Antonio de Morga (1559–1636), a Spanish official in Manila, listed an extensive inventory of goods that were traded by Ming China at the turn of the 16th to 17th century, noting there were "rarities which, did I refer to them all, I would never finish, nor have sufficient paper for it". After noting the variety of silk goods traded to Europeans, Ebrey writes of the considerable size of commercial transactions: In one case a galleon to the Spanish territories in the New World carried over 50,000 pairs of silk stockings. In return China imported mostly silver from Peruvian and Mexican mines, transported via Manila. Chinese merchants were active in these trading ventures, and many emigrated to such places as the Philippines and Borneo to take advantage of the new commercial opportunities.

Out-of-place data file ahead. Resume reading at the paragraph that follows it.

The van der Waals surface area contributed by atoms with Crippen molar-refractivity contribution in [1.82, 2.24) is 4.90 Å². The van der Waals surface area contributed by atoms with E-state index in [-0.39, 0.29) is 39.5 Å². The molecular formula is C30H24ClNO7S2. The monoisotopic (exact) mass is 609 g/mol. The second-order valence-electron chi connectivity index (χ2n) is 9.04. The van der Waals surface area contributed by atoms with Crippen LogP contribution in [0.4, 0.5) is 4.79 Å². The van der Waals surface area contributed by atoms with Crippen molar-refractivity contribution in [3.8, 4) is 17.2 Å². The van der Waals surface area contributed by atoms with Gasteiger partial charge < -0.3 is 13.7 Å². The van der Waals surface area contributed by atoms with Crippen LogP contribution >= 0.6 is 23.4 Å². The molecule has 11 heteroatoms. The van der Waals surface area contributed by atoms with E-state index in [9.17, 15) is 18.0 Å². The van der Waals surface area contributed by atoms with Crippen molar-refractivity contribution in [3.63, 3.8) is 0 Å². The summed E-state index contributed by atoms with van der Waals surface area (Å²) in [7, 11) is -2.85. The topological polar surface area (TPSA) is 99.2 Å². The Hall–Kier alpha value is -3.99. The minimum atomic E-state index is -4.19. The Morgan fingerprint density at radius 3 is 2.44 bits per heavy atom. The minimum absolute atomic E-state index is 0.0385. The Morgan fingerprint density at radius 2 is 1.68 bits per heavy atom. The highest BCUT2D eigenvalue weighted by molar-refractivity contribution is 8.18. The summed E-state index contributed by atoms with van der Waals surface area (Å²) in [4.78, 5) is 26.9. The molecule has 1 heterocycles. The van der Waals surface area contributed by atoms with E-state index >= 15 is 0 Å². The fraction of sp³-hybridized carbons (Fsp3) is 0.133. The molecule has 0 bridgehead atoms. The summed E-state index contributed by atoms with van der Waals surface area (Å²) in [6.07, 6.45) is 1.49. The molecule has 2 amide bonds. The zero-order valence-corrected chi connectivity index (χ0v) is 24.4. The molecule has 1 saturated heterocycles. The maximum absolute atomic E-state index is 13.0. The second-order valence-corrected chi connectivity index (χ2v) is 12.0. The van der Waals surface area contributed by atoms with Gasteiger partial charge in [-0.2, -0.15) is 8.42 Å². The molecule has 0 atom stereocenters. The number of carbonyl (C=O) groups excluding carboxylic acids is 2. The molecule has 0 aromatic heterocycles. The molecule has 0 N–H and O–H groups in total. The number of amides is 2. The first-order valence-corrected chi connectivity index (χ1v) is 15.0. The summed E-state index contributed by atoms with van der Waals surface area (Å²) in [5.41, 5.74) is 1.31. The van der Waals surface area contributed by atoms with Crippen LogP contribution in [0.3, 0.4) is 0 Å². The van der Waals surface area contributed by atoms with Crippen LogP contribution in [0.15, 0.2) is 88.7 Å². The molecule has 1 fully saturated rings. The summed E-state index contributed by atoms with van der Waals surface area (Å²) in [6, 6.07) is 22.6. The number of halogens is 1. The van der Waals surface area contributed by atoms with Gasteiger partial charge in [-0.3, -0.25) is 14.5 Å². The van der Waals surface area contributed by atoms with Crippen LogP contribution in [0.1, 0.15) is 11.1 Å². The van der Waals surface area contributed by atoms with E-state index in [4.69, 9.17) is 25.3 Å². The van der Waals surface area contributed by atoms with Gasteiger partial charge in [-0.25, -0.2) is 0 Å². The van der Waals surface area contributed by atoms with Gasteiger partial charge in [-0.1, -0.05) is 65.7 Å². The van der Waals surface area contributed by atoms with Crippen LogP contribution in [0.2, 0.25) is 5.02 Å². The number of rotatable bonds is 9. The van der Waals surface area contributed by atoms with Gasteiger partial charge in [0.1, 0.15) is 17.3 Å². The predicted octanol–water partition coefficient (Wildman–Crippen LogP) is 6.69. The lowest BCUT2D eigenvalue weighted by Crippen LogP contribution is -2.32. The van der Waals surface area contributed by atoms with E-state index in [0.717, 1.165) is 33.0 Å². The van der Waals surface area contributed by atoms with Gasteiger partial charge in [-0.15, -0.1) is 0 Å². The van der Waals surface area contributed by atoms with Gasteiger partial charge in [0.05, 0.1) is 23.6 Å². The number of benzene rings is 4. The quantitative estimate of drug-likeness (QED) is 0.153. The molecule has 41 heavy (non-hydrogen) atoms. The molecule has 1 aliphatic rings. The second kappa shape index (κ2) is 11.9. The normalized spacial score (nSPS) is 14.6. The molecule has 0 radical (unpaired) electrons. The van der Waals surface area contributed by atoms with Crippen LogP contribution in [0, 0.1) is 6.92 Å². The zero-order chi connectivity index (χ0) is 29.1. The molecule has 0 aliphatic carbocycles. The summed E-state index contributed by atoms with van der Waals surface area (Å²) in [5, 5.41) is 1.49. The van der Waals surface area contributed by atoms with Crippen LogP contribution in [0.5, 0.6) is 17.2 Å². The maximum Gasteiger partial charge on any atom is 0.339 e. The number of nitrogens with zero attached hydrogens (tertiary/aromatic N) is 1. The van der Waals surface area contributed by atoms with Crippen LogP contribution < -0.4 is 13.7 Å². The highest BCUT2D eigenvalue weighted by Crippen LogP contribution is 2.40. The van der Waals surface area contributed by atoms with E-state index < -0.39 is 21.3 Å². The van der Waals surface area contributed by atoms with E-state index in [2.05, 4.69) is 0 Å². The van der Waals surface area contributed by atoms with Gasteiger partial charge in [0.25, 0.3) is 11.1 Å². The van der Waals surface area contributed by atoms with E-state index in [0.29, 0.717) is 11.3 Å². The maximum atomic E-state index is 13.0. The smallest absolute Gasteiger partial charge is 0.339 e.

The increase in wealth experienced by Spain coincided with a major inflationary cycle both within Spain and Europe, known as price revolution. Spain had amassed large quantities of gold and silver from the New World. In the 1520s large scale extraction of silver from Mexico's Guanajuato began. With the opening of the silver mines in Zacatecas and Bolivia's Potosí in 1546 large shipments of silver became the fabled source of wealth. During the 16th century, Spain held the equivalent of US$1.5 trillion (1990 terms) in gold and silver from New Spain. Being the most powerful European monarch at a time full of war and religious conflicts, Philip II squandered wealth in arts and wars across Europe. "I learnt a proverb here", said a French traveler in 1603: "Everything is dear in Spain except silver". The spent silver, suddenly spread throughout a previously cash starved Europe, caused widespread inflation. The inflation was worsened by a growing population but a static production level, low salaries and a rising cost of living. Increasingly Spain became dependent on the revenues flowing in from the mercantile empire in the Americas, leading to Spain's first bankruptcy in 1557 due to rising military costs. Phillip II of Spain, defaulted on their debt several times, had to declare four state bankruptcies in 1557, 1560, 1575 and 1596, becoming the first sovereign nation in history to declare bankruptcy. The increase in prices as a result of currency circulation fueled the growth of the commercial middle class in Europe, the bourgeoisie, which came to influence the politics and culture of many countries.